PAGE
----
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dc.contributor.authorNapiwotzki, R.
dc.contributor.authorGreen, P.J.
dc.contributor.authorSaffer, R.
dc.date.accessioned2007-12-17T09:58:01Z
dc.date.available2007-12-17T09:58:01Z
dc.date.issued1999
dc.identifier.citationNapiwotzki , R , Green , P J & Saffer , R 1999 , ' A Comparative Study of the Mass Distribution of Extreme-Ultraviolet selected White Dwarfs ' , The Astrophysical Journal , vol. 517 , pp. 399-415 .
dc.identifier.issn0004-637X
dc.identifier.otherPURE: 143452
dc.identifier.otherPURE UUID: 4f295554-256a-46e4-b4a0-73f428b89e14
dc.identifier.otherdspace: 2299/1231
dc.identifier.otherScopus: 0033421770
dc.identifier.urihttp://hdl.handle.net/2299/1231
dc.descriptionOriginal article can be found at: http://www.journals.uchicago.edu/ApJ/--Copyright American Astronomical Society
dc.description.abstractWe present new determinations of e ective temperature, surface gravity, and masses for a sample of 46 hot DA white dwarfs selected from the Extreme Ultraviolet Explorer (EUV E) and ROSAT Wide Field Camera bright source lists in the course of a near-infrared survey for low-mass companions. Our analysis, based on hydrogen non-LTE model atmospheres, provides a map of LTE correction vectors, which allow a thorough comparison with previous LTE studies. We Ðnd that previous studies underestimate both the systematic errors and the observational scatter in the determination of white dwarf parameters obtained via Ðts to model atmospheres. The structure of very hot or low-mass white dwarfs depends sensitively on their history. To compute white dwarf masses, we thus use theoretical mass-radius relations that take into account the complete evolution from the main sequence. We Ðnd a peak mass of our white dwarf sample of 0.59 M in agreement with the results of previous analyses. However, we do _, not conÐrm a trend of peak mass with temperature reported in two previous analyses. Analogous to other EUV-selected samples, we note a lack of low-mass white dwarfs and a large fraction of massive white dwarfs. Only one white dwarf is likely to have a helium core. While the lack of helium white dwarfs in our sample can be easily understood from their high cooling rate, and therefore low detection probability in our temperature range, this is not enough to explain the large fraction of massive white dwarfs. This feature very likely results from a decreased relative sample volume for low-mass white dwarfs caused by interstellar absorption in EUV-selected samples.en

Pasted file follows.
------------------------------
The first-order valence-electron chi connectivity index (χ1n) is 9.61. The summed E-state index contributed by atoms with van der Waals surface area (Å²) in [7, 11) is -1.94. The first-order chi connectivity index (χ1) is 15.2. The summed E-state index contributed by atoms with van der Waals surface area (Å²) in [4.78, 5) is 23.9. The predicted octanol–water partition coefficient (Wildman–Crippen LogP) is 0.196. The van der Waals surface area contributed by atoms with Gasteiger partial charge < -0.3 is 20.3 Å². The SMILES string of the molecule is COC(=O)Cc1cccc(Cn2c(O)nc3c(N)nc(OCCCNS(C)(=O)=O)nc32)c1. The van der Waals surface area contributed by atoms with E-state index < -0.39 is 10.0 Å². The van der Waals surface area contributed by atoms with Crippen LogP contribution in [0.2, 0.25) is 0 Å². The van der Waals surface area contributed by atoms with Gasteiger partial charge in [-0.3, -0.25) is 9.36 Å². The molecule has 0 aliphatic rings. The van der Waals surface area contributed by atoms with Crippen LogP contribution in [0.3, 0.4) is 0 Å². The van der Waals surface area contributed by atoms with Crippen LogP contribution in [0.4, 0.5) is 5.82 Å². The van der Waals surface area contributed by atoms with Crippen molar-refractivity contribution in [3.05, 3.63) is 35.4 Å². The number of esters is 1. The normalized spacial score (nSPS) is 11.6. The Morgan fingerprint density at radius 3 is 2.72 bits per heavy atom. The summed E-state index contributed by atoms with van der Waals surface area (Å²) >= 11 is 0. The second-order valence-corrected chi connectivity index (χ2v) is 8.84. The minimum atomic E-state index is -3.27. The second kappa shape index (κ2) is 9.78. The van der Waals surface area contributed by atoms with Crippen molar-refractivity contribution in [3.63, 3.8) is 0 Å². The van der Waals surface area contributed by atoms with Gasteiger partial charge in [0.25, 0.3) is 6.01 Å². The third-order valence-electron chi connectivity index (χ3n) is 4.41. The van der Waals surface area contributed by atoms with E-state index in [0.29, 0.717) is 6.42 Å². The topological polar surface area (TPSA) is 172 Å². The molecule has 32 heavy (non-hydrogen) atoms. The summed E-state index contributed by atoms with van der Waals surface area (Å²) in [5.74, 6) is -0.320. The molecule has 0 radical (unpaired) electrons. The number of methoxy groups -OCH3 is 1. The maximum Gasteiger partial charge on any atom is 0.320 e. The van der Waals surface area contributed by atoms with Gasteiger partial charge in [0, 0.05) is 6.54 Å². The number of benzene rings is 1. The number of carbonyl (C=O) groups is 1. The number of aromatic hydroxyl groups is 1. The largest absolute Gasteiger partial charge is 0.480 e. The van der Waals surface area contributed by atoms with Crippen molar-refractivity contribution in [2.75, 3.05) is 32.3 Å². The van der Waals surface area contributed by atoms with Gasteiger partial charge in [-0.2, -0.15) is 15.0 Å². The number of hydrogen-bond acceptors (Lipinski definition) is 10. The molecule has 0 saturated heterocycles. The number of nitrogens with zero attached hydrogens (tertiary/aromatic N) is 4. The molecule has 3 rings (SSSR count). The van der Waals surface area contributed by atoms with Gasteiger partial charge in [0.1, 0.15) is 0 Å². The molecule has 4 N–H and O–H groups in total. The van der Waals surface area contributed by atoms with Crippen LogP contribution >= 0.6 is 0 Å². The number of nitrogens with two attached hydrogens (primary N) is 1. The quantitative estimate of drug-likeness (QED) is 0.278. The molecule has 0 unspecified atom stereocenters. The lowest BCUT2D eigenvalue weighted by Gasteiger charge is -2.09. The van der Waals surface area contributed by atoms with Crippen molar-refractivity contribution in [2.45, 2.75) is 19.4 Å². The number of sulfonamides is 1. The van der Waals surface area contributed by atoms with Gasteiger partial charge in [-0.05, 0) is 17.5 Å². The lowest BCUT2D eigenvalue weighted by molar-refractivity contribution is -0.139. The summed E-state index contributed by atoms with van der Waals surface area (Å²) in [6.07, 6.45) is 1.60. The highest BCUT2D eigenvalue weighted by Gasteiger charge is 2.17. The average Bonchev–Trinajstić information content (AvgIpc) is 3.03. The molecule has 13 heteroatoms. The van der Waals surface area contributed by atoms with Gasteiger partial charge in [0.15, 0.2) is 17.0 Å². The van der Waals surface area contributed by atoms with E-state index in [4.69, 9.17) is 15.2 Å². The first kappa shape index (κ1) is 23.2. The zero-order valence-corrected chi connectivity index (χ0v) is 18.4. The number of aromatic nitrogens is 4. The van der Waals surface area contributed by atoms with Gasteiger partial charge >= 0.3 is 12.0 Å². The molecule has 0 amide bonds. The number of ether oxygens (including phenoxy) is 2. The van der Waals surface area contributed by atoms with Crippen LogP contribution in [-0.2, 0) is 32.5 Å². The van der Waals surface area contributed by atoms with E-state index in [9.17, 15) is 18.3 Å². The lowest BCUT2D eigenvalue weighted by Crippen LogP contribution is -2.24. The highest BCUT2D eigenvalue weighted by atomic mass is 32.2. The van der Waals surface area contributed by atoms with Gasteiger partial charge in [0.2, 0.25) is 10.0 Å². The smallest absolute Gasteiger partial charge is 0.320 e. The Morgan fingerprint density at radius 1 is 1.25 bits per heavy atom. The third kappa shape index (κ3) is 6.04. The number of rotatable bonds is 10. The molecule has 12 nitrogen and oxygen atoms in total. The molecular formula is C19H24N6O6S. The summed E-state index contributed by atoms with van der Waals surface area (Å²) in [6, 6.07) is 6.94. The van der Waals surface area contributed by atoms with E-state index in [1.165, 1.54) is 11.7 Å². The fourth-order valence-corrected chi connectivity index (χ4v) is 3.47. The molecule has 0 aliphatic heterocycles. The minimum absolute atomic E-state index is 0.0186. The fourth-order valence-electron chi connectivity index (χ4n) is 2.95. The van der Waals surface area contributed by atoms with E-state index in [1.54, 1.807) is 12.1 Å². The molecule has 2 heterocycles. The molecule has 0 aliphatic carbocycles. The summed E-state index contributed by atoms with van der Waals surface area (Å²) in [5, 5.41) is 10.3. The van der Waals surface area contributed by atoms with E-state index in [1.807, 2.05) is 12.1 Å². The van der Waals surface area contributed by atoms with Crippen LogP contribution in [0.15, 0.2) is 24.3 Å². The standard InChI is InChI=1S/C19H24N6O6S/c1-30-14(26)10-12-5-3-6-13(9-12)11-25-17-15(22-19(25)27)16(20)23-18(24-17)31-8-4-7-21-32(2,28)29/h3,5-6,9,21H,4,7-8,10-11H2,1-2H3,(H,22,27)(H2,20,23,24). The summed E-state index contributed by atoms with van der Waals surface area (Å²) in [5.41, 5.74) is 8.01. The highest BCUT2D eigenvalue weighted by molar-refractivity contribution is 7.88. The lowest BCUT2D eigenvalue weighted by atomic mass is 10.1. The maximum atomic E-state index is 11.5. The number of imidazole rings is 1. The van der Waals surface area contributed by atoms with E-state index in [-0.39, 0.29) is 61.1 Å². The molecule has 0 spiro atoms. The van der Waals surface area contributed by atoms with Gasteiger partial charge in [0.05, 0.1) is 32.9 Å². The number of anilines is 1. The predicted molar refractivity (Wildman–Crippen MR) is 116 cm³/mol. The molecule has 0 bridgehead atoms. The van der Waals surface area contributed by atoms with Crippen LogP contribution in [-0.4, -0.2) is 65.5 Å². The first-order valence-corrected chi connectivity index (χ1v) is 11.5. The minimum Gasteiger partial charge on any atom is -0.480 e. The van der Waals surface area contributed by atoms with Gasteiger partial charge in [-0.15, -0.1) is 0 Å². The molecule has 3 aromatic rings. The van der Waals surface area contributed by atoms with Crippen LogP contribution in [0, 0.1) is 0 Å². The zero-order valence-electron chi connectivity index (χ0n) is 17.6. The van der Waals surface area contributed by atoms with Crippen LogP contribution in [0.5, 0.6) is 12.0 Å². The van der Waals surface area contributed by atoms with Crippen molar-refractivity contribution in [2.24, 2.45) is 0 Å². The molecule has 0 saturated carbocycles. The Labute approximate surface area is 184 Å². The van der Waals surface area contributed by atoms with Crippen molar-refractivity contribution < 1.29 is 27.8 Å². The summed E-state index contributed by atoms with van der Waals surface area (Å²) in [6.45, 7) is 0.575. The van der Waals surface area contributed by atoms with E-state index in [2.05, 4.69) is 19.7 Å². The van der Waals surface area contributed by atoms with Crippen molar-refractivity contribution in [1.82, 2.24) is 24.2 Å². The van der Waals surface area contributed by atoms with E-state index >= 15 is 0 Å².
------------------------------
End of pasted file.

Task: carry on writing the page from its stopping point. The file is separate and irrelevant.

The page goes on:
dc.language.isoeng
dc.relation.ispartofThe Astrophysical Journal
dc.titleA Comparative Study of the Mass Distribution of Extreme-Ultraviolet selected White Dwarfsen
dc.contributor.institutionSchool of Physics, Astronomy and Mathematics
dc.description.statusPeer reviewed
rioxxterms.typeJournal Article/Review
herts.preservation.rarelyaccessedtrue


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